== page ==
By Jessica Monterrosa
Think of the last time you were at a bonfire. Maybe you were at the beach, or a camping site. At sunset, everyone huddles around a fire pit. You lean toward the fire to get cozy and cook your hot dogs and s’mores. You wait in anticipation for your perfectly roasted marshmallow, enduring itchy eyes and a sore throat while breathing in the thick smoke. Even though you only spend a few hours next to the fire, you know that your car, your room, and even your closet will smell like the campfire for the next few days, or at least until you wash all of your camping gear. Why? Each time you sit next to a bonfire, you are breathing in a slew of toxic particles and irritant gases. These persistent chemicals not only end up stored with your camping gear, but also find their way into your lungs.
In an earlier post, Living with Wildfires, we discussed how people manipulate fire for beneficial purposes. The earliest evidence suggests that Homo erectus, an extinct hominid species, was working with fire up to 1.5 million years ago in East Africa. While humans have mastered the art of burning biofuels, naturally occurring carbon-based materials, these combustion activities emit hundreds of chemical compounds into the environment in the form of air pollution. Even on a small scale, burning biofuels releases a complex mixture of chemicals which visibly pollute the environment and contribute to human disease.
There are several different types of biofuel sources, including wood, charcoal, dung, and brush. Scientists study biofuel emissions from different types of sources to determine which forms of air pollution might be more harmful for human health. There is little debate over the link between air pollution and poor health. Many studies show that people who experience prolonged exposure to biomass smoke have a higher chance of developing cancer, cardiovascular disease, or pulmonary disease, as well as being more likely to have babies of low birth weight or to have impaired cognitive function. The people most likely to suffer from the long-term health effects of biomass smoke are women and children in low-income rural communities who rely on biofuels, or wildland firefighters who are occupationally exposed to smoke. With that being said, biomass smoke is still only one source of air pollution.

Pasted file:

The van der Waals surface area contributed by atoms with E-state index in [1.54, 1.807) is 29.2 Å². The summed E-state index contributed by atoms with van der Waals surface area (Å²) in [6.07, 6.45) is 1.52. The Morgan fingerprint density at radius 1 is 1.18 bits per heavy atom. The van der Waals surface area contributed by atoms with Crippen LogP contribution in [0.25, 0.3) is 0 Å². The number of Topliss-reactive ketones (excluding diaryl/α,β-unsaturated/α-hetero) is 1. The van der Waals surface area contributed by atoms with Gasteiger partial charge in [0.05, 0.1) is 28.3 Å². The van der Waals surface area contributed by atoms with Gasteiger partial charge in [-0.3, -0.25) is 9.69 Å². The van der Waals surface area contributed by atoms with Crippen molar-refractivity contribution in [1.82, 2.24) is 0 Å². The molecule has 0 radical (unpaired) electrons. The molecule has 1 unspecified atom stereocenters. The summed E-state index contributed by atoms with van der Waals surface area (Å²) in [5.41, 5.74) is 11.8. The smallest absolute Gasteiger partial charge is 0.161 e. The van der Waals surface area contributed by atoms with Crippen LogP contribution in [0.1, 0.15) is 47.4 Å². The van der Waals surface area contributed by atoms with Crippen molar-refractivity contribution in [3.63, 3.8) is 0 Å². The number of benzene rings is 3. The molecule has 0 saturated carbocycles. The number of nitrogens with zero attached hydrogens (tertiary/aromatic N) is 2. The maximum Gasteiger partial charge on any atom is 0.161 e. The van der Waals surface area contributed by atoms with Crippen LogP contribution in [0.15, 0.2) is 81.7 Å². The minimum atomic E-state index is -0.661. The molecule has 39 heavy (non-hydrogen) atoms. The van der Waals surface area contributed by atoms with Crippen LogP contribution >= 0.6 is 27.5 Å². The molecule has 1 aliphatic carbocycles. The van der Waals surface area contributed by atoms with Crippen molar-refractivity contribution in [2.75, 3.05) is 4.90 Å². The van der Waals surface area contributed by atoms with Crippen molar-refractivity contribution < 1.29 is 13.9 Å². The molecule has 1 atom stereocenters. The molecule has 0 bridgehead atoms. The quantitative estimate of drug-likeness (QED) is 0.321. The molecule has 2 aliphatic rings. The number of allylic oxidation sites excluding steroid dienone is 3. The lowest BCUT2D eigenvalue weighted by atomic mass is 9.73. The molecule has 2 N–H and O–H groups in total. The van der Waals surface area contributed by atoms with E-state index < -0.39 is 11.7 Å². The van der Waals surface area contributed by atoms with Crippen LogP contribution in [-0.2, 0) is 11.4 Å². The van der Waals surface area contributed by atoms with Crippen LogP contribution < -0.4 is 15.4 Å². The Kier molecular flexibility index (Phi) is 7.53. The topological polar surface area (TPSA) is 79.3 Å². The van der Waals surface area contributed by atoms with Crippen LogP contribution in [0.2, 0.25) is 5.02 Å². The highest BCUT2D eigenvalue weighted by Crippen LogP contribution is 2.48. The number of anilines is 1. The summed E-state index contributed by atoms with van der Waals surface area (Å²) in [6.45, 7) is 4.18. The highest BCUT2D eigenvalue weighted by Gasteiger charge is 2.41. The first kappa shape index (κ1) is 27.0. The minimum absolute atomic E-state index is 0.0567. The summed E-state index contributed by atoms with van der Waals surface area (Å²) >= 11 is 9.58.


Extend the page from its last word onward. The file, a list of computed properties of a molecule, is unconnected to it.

Scientists categorize air pollution by the source of origin, or by its physical and chemical characteristics, which helps us understand which sources need to be monitored and tightly regulated. Air pollution that is due to human activity is considered to have an anthropogenic source. Leaky car tailpipes and billowing factory smoke are considered anthropogenic sources of air pollution. Air pollutants can also be classified as primary pollutants (directly released into the environment, such as woodsmoke from a bonfire) or secondary pollutants (those formed in the atmosphere). These anthropogenic air pollutants mix with particles from natural sources (also known as biogenic sources) which include volatile organic compounds that come from vegetation, pollen, volcanic gases, or dust from deserts. Once released into the air, pollutants can form either gases or solid particles, and they each uniquely affect the ambient environment. Pollutants affect weather patterns, cloud formation, sunlight scatter, and air quality. This is because air pollutants are constantly changing in the environment and interacting with everything they come across.